Glen Oaks to expand service area

CENTREVILLE — Glen Oaks Community College’s Board of Trustees voted unanimously during their meeting Thursday to expand the college’s service area to include three surrounding counties starting in the 2020 fall semester.
The service area expansion would bring all residents of Cass County, Calhoun County and Kalamazoo County, who were originally classified for tuition purposes as “in-state” residents, under the “service area” banner. Previously, the “service area” definition covered Cass County residents that attended Three Rivers, White Pigeon or Constantine, as well as residents of Branch County in Michigan and residents of Elkhart County, LaGrange County, Steuben County and St. Joseph County in Indiana.
With the change in definition, residents of Cass, Calhoun and Kalamazoo Counties who enroll at Glen Oaks will see their tuition drop from the “in-state” rate of $187 per contact hour per semester to the “service area” rate of $153 per contact hour per semester.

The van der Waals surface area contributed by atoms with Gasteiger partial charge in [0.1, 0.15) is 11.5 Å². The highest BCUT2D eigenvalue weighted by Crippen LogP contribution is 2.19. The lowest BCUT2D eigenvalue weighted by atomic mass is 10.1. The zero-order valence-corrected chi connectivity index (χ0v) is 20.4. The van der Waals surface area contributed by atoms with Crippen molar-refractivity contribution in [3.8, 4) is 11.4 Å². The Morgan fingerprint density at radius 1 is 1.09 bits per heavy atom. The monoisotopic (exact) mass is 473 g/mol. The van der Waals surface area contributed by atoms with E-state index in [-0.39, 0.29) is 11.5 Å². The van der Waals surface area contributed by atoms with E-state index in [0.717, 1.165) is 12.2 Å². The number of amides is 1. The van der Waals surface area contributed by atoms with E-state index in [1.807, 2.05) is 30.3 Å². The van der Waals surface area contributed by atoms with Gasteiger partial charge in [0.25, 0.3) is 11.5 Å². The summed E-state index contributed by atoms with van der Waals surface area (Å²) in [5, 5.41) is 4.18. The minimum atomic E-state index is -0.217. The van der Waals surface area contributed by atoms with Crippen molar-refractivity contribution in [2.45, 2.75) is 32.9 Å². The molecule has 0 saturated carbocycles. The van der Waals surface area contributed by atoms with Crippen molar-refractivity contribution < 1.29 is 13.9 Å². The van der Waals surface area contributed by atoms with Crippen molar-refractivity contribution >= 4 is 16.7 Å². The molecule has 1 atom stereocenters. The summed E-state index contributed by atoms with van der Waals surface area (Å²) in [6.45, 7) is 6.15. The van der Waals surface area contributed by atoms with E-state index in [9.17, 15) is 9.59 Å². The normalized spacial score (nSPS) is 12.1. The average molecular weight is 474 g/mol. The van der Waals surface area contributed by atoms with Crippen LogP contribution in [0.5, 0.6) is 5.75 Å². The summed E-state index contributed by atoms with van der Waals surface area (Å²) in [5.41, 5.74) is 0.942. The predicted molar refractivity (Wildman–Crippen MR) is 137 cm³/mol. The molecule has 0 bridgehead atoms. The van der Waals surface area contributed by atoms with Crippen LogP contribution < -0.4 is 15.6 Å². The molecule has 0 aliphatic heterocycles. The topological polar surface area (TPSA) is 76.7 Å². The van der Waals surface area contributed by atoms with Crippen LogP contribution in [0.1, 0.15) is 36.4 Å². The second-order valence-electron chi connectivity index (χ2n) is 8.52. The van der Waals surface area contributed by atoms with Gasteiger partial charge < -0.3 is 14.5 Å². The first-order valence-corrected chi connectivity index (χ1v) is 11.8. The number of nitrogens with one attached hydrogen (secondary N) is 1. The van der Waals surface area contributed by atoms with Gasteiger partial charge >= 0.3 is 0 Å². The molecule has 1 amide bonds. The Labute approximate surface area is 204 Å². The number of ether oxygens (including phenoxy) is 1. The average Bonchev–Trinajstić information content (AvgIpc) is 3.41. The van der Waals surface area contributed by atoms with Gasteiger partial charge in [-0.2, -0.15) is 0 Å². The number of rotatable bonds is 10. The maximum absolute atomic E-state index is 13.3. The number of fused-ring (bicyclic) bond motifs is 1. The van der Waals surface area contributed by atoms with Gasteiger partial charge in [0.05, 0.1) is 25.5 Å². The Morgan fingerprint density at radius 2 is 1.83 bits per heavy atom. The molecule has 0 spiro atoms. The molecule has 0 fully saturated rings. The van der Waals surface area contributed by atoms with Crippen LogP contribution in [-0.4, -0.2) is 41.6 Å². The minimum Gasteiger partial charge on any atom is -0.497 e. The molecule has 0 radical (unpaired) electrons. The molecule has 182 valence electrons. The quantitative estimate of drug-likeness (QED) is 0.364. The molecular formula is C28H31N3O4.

GOCC President Dr. David Devier said during the meeting that previously he thought there was a service agreement in place for “the counties we touch,” referencing those three counties, but determined it “wasn’t true.” In the last two years, Devier said, GOCC has had 33 students from the three counties the expansion would cover.
“The reason I think this is key now is because now we have dual enrollment in Calhoun and Kalamazoo Counties,” Devier said. “So if we’re enrolling high school students at our in-district tuition, we should try to incentivize them that they want to continue on with us.”
Even though, according to Devier, 415 credit hours were generated in the last two years from students in those three counties, he said he is not worried about the college potentially missing out on tuition money with this move.
“We’re not talking losing a bunch of money here, we’re not talking about making a bunch of money here, but every additional student we attract would be money to the good,” Devier said.
Devier also said he isn’t worried about what he called “jabbing a spike in the eye” of other area community colleges, such as Kellogg Community College or Kalamazoo Valley Community College, saying in-district costs for those colleges are comparable to GOCC’s. Overall, Devier said his main rationale for the move was because of the college having dual enrollment students from those counties.
Trustee Carol Higgins agreed with Devier on his rationale.

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